Adverse Impact

Posted in Human Resource Terms, Total Reads: 539
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Definition: Adverse Impact

Adverse Impact refers to the impact on the protected applicants due to the employment practice or policy used by the employer or the organization. In other words, it refers to the total employment process that result in a significantly higher percentage of a protected group in the candidate population being rejected for employment, promotion and placement. It can also be termed as Disparate Treatment.

 

It is a significant disparity between the proportions of (say) minorities in the labor pool available and the proportion you hire. So, the key here is to show that the employment practice carried out had an adverse impact or not. If it has, then the employer will have to defend himself/herself by arguing that there is a business necessity.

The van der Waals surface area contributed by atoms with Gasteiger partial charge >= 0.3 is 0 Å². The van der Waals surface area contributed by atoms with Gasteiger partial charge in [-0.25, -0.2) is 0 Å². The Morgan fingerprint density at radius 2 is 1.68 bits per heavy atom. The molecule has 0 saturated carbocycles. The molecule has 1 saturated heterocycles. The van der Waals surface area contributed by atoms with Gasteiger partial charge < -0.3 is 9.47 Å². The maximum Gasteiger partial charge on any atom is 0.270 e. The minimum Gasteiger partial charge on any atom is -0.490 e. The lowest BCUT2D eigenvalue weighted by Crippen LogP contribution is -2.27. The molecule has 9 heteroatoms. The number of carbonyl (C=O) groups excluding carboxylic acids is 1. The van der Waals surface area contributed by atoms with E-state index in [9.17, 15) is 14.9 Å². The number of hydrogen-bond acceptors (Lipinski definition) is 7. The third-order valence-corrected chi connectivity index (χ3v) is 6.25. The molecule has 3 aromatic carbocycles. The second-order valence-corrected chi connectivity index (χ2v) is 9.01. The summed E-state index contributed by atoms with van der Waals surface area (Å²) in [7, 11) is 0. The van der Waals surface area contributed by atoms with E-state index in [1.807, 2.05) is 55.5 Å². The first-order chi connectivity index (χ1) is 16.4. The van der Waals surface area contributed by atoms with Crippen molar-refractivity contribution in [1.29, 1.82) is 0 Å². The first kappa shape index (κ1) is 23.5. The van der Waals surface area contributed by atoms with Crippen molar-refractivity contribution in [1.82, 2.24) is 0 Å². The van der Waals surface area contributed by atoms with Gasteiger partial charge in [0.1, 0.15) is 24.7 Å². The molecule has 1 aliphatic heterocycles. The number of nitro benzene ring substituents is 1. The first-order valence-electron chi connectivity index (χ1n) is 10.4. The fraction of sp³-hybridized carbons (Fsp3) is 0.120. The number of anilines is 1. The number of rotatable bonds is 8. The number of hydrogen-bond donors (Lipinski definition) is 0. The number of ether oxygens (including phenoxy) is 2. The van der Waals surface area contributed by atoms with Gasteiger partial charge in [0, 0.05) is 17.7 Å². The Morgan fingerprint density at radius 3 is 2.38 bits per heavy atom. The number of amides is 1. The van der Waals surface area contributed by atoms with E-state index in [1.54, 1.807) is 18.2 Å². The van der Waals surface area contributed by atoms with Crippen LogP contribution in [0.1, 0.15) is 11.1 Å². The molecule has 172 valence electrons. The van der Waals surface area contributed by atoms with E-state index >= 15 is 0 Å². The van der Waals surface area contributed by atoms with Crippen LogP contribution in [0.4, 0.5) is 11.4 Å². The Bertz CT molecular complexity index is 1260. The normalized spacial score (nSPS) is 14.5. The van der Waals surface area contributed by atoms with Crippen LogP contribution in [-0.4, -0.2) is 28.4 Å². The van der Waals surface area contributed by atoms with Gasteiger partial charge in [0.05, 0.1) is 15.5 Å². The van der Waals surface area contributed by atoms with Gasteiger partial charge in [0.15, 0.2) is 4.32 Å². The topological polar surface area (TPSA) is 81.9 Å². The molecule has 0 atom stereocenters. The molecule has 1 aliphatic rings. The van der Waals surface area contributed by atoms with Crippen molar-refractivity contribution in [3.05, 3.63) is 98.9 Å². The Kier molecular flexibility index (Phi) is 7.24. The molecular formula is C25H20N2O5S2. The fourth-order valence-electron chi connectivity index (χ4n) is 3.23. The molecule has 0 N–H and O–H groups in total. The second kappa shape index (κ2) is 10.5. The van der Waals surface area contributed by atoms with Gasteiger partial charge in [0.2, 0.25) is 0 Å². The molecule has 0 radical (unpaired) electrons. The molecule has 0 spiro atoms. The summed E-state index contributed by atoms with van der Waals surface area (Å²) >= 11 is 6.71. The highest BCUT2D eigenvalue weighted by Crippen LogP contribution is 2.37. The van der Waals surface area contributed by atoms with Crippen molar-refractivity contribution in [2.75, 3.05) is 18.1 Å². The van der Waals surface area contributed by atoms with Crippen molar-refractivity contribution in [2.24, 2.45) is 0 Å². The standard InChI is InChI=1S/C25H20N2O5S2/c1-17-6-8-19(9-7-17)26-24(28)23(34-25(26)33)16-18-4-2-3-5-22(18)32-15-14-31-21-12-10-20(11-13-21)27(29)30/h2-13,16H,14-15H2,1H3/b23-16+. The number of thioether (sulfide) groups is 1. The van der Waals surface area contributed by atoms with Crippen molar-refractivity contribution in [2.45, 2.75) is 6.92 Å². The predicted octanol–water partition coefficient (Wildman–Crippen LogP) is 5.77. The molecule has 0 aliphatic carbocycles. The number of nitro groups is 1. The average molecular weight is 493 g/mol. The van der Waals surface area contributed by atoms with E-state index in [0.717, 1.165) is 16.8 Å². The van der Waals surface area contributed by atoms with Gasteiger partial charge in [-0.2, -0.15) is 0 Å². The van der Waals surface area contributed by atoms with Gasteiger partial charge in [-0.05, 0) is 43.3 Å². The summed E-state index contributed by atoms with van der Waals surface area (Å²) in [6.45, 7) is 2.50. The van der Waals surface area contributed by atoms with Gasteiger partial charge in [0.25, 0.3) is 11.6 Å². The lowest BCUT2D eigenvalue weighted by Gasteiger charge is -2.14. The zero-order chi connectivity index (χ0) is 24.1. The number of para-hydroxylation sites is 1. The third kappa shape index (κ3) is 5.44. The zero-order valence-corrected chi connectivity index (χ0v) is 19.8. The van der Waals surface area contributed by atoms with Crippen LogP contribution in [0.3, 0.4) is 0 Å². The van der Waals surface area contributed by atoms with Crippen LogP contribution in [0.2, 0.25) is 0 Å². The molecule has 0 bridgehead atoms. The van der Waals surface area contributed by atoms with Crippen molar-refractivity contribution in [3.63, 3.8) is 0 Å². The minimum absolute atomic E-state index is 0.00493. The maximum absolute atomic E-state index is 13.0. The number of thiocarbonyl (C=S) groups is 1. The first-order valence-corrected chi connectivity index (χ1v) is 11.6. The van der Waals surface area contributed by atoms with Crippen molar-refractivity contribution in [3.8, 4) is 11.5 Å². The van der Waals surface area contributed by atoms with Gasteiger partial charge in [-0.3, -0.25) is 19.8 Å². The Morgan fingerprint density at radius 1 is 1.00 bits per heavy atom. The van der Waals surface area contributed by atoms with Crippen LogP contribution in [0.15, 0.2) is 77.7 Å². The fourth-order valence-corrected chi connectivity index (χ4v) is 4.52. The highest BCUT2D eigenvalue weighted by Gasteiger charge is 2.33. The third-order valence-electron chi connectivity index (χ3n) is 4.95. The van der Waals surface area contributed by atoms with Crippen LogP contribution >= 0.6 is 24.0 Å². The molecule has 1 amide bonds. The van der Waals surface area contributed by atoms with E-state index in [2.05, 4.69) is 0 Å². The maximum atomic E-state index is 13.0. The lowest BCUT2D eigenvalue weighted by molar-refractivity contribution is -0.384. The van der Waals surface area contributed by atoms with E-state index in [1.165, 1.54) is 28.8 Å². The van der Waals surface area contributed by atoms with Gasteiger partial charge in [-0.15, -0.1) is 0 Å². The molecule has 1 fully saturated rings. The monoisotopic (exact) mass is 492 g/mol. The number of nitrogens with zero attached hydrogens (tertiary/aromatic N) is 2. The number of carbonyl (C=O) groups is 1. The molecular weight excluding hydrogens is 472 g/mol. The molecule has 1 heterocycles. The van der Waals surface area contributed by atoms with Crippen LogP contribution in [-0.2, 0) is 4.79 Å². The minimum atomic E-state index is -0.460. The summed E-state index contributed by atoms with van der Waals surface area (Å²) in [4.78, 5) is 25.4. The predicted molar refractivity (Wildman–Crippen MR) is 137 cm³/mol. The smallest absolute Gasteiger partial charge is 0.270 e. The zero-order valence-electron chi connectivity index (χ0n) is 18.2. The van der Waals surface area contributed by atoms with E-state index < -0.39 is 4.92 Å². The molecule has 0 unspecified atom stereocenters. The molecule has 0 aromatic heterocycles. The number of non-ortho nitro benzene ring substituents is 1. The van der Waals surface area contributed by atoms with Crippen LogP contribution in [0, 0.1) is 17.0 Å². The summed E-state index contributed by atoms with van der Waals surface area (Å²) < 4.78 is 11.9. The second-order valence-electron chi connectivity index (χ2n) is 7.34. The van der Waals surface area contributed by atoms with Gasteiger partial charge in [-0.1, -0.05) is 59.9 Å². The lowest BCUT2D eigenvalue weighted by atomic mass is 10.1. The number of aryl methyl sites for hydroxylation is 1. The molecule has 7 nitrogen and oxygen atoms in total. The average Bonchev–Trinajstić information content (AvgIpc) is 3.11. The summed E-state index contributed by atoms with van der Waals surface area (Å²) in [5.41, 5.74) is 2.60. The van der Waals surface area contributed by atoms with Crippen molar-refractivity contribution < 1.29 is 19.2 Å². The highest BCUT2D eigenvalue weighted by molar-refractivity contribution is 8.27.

Showing adverse impact therefore plays an important role in discriminatory practice allegations. The employers may not use a certain employment practice that can cause an adverse impact on a particular class of people, unless they can show that the practice is job related.

 

Example: Griggs v. Duke Power Company

 

An individual, who believes that the employer’s selection process had an adverse impact on him. He can establish a primia facie case of discrimination.

 

How to show an adverse impact:

• Disparate Rejection Rates: It can be shown by comparing the rejection rates for a normal group with the minority group.

• Restricted Policy: This approach means showing that the employer’s employment policy unintentionally or unintentionally rejected members of a protected group.

• Population Comparison: It compares the percentage of white workers and minority or protected group in the organization to the percentage of these corresponding groups in the market.

• McDonnell-Doughlas Test: Lawyers in adverse impact cases uses the above 3 to test that the employer’s policies has an adverse impact but he/she uses the McDonnell-Doughlas test for showing intentional disparate treatment.

 

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